Why Requiring a Resume Creates a Roadblock
The primary goal of the “name-only” referral process is to increase the volume of high-quality referrals from employed prospects who are not active job seekers. That goal is achieved by minimizing any roadblocks that inhibit referrals. It specifically eliminates a major delaying factor, which is the need to have a resume to start the formal referral process. Some of the reasons why requiring a resume causes delays, reduces referral volume, and referral quality include:
- The delay while a referral prospect updates their resume — after an employee has had a successful face-to-face or online conversation with a prospect, they will of course ask for a copy of the prospect’s current resume. Unfortunately, many employed individuals who have not been in the job market simply don’t have an updated resume. This creates a delay because it may take weeks for an employed person to find the time to complete their resume update. It may also become a roadblock because the process of having to update a resume is unpleasant to most, so a significant percentage of the prospects may never start or eventually complete the work on their resume.
- A delay after “the conversation” while waiting for their resume — many referrals result from an employee’s face-to-face conversation with a top prospect at a conference or an event. Even though an employee may have successfully assessed and convinced an individual to consider your firm, under most process rules, the employee can’t make a formal referral without attaching a resume. But because non-active job seekers don’t carry around copies of their resume, that means that the referral application must wait until the prospect later retrieves a copy. This delay “after the conversation” provides the prospect with an opportunity to change their mind about becoming a referral. And even if they don’t change their mind, it may take days for them to get around to sending their resume off.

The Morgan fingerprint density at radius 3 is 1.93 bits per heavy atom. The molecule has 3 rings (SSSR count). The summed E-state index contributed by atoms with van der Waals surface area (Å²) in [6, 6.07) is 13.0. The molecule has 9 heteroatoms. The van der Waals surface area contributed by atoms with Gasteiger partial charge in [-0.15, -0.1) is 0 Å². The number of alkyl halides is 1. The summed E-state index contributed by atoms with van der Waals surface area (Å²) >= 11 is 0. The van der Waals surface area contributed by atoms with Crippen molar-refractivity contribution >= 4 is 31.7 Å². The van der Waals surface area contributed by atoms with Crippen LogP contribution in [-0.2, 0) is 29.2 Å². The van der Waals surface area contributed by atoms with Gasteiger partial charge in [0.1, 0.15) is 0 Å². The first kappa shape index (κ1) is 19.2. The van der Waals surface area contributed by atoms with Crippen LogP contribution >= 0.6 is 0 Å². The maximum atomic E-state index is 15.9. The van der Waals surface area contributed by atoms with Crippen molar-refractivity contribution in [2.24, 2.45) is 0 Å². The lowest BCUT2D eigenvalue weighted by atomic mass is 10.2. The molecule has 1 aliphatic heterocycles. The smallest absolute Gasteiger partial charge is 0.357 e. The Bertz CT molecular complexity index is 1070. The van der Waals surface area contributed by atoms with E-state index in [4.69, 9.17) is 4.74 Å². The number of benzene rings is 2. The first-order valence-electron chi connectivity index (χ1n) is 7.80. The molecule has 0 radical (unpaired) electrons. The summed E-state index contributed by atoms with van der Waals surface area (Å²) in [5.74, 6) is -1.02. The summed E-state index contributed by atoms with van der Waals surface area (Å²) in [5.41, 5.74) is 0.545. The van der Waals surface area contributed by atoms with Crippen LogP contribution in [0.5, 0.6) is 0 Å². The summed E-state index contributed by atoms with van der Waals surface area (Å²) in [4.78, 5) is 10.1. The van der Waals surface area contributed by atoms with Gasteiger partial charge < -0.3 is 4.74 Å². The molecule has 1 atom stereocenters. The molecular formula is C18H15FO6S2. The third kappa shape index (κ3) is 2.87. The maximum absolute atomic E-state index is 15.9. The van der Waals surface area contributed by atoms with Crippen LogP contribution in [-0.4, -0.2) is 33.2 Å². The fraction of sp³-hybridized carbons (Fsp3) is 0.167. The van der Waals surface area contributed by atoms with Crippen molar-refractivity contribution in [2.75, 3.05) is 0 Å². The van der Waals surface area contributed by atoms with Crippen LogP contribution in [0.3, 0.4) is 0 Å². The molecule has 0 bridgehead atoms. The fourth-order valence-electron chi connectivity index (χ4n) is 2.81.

- There is no direct contact, so a resume can’t be obtained – some referrals come without any direct conversations between the prospect and the employee. This occurs when an employee identifies a referral prospect by assessing their work, their ideas, or their solutions on the Internet or in social media. In other cases, the employee will learn the name directly from another trusted professional in their field. In either case, without a direct contact and a relationship, the employee cannot easily approach and request a copy of a prospect’s resume. And a referral will not likely occur unless the employee happens to have the time to search the Internet in the hopes of finding the prospect’s resume.
- Delaying the feeling of disloyalty when you send in a resume — many currently employed individuals don’t mind being approached and discussing a possible new opportunity. But they may consider it an act of disloyalty to their current team when they are required to actually send off a copy of their resume to another firm. This feeling of disloyalty and its related hesitation can be “postponed” or delayed if their verbal approval is all that’s required to become a referral. In fact, they won’t ever have to take any positive action that they might consider disloyal unless and until they are chosen for an interview. The firm can use a LinkedIn profile for their initial assessment, in lieu of a resume.
Why Resumes Are not Critical for Great Referrals
If you are looking for a new member for your golf team, merely being provided with the name “Tiger Woods” and the fact that he was interested in your team would be enough for any recruiter to “take it from there.” Before you assume that a resume is required, remember that the three key elements of an effective employee referral application are completed by the employee, and most are done without access to a resume. These three assessments include:
- They are qualified – the employee attests to the fact that they know the work of the individual. And that they have assessed the skill, knowledge, and experience level of the individual and they have determined that they are equal to or higher than that of your firm’s average employee.
- They are interested – the employee sold the prospect, so that recruiters and managers know that the individual is interested in the job/firm and they are willing to come in for an interview.
- They are a fit for the organization – the employee has assessed whether the individual would be a cultural fit for the organization (and perhaps for an individual job).
Fortunately, each of the three key assessments can be and often are done by the employee without them ever seeing a formal resume. If the firm is willing to accept these three key initial assessments and a copy of the prospect’s LinkedIn profile, in the short term, there is no need for a formal resume.